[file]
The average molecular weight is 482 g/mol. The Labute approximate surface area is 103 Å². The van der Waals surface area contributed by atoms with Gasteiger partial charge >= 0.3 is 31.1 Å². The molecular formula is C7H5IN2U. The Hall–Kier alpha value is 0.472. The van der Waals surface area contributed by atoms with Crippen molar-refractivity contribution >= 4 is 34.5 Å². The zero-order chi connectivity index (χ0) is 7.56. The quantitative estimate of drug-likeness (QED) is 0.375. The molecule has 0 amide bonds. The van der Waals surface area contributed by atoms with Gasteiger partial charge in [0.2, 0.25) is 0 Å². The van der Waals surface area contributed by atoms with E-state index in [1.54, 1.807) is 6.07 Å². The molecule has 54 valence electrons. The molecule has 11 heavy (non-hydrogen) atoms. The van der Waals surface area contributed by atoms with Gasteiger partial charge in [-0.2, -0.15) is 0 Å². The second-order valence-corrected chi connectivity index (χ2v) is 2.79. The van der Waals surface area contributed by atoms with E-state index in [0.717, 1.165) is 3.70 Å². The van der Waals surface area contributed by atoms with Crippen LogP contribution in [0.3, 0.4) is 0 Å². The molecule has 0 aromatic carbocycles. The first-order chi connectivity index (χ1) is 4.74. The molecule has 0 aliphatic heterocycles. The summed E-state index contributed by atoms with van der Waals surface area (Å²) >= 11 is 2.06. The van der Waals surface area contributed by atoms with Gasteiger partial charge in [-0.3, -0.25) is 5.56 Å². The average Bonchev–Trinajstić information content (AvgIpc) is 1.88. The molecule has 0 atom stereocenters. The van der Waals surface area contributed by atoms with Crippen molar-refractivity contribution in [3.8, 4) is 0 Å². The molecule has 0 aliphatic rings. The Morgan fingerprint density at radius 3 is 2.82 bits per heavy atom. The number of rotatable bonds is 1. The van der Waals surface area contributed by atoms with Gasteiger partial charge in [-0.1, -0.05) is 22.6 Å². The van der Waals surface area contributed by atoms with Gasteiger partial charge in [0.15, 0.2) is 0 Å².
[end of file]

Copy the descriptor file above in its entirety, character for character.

The average molecular weight is 482 g/mol. The Labute approximate surface area is 103 Å². The van der Waals surface area contributed by atoms with Gasteiger partial charge >= 0.3 is 31.1 Å². The molecular formula is C7H5IN2U. The Hall–Kier alpha value is 0.472. The van der Waals surface area contributed by atoms with Crippen molar-refractivity contribution >= 4 is 34.5 Å². The zero-order chi connectivity index (χ0) is 7.56. The quantitative estimate of drug-likeness (QED) is 0.375. The molecule has 0 amide bonds. The van der Waals surface area contributed by atoms with Gasteiger partial charge in [0.2, 0.25) is 0 Å². The van der Waals surface area contributed by atoms with E-state index in [1.54, 1.807) is 6.07 Å². The molecule has 54 valence electrons. The molecule has 11 heavy (non-hydrogen) atoms. The van der Waals surface area contributed by atoms with Gasteiger partial charge in [-0.2, -0.15) is 0 Å². The second-order valence-corrected chi connectivity index (χ2v) is 2.79. The van der Waals surface area contributed by atoms with E-state index in [0.717, 1.165) is 3.70 Å². The van der Waals surface area contributed by atoms with Crippen LogP contribution in [0.3, 0.4) is 0 Å². The molecule has 0 aromatic carbocycles. The first-order chi connectivity index (χ1) is 4.74. The molecule has 0 aliphatic heterocycles. The summed E-state index contributed by atoms with van der Waals surface area (Å²) >= 11 is 2.06. The van der Waals surface area contributed by atoms with Gasteiger partial charge in [-0.3, -0.25) is 5.56 Å². The average Bonchev–Trinajstić information content (AvgIpc) is 1.88. The molecule has 0 atom stereocenters. The van der Waals surface area contributed by atoms with Crippen molar-refractivity contribution in [3.8, 4) is 0 Å². The molecule has 0 aliphatic rings. The Morgan fingerprint density at radius 3 is 2.82 bits per heavy atom. The number of rotatable bonds is 1. The van der Waals surface area contributed by atoms with Gasteiger partial charge in [-0.1, -0.05) is 22.6 Å². The van der Waals surface area contributed by atoms with Gasteiger partial charge in [0.15, 0.2) is 0 Å².